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Enable Growth by Borrowing the Right Way

When it comes to scaling a business, there is no manual or step-by-step process that anyone can just pick up and follow. Industries vary, reacting differently to evolving economic conditions; the same goes for geographic markets.

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That variability, however, points to an important piece in the business growth puzzle, one that all decision-makers should keep in mind: capital and lending strategies must be tailored to individual business needs.

Scaling up often entails funding multiple elements unique to a business’ goals, such as new warehouse space, heavy equipment additions, expanded IT infrastructure, new vendor contracts or workforce increases. Relying on the same products or leveraging too heavily with a single lender to pay for those items can prove costly and hinder growth in the long term. But consultation with financial professionals can illuminate how to borrow the right way.

Borrowing strategies and products to consider for scaling small- or medium-sized business:

  • SENIOR DEBT: This is a firm’s highest priority debt, normally secured with a lien against a form of collateral, and it is the debt a business must pay off first if it enters bankruptcy. The primary advantage is the debt usually has a lower interest rate and carries less risk, which lenders also appreciate.
  • MEZZANINE FINANCING: As a more flexible product, mezzanine financing may be perfect for an established company looking to fund a project with a short or medium time frame, such as an acquisition, buyout or ownership transition, or expansion, or for a company that does not yet qualify for senior debt. As a blend of junior, or subordinated, debt and equity co-investment, mezzanine loans provide funds that are secondary to other forms of lending, so the terms are typically longer than senior debt.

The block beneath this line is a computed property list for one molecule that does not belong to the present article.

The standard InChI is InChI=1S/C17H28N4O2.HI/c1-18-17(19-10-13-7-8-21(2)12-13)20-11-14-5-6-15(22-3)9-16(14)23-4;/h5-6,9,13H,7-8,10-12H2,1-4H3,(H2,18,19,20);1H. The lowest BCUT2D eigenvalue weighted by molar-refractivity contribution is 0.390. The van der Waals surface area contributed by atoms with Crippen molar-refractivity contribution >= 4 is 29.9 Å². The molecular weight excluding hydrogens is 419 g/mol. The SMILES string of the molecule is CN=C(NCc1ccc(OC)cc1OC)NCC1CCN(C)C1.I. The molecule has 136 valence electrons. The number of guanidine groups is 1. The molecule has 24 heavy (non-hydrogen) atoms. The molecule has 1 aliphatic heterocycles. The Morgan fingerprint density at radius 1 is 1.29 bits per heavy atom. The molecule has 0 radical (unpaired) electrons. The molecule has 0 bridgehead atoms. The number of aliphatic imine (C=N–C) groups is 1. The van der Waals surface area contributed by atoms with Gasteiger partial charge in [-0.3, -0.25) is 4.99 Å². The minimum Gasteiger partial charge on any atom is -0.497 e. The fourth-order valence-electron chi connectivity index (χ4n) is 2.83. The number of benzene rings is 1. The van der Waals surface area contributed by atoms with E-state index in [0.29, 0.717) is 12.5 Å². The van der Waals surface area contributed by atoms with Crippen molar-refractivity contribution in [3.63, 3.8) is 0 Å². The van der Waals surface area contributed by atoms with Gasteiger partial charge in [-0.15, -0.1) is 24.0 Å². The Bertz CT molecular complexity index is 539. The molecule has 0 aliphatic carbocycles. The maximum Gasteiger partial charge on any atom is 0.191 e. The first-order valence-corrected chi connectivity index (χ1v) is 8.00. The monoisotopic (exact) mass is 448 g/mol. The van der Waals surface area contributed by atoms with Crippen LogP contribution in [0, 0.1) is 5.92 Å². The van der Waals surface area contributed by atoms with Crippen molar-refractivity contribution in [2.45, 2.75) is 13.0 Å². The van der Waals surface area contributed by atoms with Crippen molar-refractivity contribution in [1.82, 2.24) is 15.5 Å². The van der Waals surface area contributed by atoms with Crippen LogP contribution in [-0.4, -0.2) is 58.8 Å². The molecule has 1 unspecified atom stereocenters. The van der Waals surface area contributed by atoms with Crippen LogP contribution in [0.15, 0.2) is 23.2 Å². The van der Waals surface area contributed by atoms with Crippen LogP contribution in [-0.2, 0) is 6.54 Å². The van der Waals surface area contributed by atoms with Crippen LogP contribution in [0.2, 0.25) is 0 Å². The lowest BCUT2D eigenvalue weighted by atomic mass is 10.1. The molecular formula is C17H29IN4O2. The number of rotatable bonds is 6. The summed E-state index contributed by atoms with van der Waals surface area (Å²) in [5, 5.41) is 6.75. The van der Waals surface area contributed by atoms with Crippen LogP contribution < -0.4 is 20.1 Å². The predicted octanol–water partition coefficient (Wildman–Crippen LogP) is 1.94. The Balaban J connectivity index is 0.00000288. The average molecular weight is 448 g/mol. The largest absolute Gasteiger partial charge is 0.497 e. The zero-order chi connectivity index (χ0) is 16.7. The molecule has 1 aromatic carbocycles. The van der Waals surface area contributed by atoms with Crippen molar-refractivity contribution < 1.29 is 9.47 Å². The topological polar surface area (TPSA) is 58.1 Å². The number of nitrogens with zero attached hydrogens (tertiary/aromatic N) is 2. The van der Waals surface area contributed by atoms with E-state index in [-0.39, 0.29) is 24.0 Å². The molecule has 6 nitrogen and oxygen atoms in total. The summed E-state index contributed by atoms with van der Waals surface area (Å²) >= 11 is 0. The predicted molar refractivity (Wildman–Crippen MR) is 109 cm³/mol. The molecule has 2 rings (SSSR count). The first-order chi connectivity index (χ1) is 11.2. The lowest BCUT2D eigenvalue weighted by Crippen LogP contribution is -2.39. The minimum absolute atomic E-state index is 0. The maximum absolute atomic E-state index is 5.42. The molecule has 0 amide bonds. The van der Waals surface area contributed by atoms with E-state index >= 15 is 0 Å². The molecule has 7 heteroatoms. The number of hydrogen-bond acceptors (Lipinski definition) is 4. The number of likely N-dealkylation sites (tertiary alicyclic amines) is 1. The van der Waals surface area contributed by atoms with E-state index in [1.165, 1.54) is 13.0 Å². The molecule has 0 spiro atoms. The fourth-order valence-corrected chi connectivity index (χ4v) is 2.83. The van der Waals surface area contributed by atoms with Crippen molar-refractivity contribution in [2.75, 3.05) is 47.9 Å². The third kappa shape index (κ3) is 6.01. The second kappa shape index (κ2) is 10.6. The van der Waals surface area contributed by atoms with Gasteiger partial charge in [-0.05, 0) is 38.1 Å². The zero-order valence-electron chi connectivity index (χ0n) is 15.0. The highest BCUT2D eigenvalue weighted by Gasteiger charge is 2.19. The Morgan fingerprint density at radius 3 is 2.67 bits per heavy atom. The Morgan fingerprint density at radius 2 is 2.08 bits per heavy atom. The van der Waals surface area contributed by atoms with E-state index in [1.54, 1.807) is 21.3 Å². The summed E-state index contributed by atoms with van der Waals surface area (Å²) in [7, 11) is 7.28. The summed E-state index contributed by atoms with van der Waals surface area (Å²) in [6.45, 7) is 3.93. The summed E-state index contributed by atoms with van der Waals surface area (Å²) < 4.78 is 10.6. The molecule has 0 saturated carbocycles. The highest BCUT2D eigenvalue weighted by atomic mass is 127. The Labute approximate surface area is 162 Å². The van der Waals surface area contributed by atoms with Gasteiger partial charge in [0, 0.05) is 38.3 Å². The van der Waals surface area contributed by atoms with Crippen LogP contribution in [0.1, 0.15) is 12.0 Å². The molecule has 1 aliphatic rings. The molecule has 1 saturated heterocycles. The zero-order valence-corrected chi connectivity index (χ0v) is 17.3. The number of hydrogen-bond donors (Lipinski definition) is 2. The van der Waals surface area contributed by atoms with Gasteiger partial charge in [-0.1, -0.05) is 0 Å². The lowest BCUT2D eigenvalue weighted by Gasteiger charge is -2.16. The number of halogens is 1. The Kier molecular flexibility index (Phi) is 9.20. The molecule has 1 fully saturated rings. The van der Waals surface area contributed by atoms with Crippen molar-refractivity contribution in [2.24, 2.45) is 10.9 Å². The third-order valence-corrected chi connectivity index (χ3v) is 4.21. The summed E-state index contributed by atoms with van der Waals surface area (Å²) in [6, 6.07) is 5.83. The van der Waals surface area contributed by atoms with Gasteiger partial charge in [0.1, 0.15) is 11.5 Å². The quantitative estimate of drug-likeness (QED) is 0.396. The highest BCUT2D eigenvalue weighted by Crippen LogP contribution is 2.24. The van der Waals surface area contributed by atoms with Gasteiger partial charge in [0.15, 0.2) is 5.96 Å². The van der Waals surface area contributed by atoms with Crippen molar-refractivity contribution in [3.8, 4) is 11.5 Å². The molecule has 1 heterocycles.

• SBA LENDING: These loans often are used to get a new venture off the ground, but they also can be leveraged as a business begins to grow. For organizations that qualify, these loans can provide favorable rates and terms to fund acquisitions, expansions, commercial real estate purchases, construction and more.
  • EQUIPMENT FINANCING: Depending on the business, expansion may require new vehicles, heavy machinery or any of the wide range of equipment used to keep operations running smoothly. Specialized equipment loans or leasing programs can bring advantages over traditional forms of borrowing with flexible terms that match specific needs. Leasing, in particular, carries the benefit of freeing up cash by spreading out the cost of expensive equipment and avoiding long-term maintenance costs on equipment that may become obsolete.
  • INTERNATIONAL SOLUTIONS: For businesses expanding operations into foreign markets, rules and financing tools become more complicated. Letters of credit assure creditworthiness when dealing with international sellers, multicurrency loans simplify banking relationships and shield companies from foreign exchange market fluctuations, and certain loans supported by the federal government can help establish overseas subsidiaries.

As these examples highlight, there are right-fit financing solutions for any business in position to scale. Discovering and determining the best tools to make a business’ growth objectives a reality is a challenge, but experienced capital advisors and financing teams will enable organizations to find the path to success.

Considerations for Larger Companies

Larger businesses may still be faced with a tighter-than-normal lending environment for traditional forms of financing. Based on size, credit history, performance, revenue and risk appetite, among other factors, sophisticated businesses may consider alternative strategies, such as bond financing — issuing bonds to investors and repaying them with periodic interest payments until the bond’s maturity date. This form of financing can provide predictability and consistency when used as a long-term, fixed-rate debt instrument.

Another option for larger companies is syndicated lending, a specialized financing instrument that brings together a team, or syndicate, of banks to meet large financing requirements. As each institution provides a portion of the funding, one bank serves as the syndicate agent.

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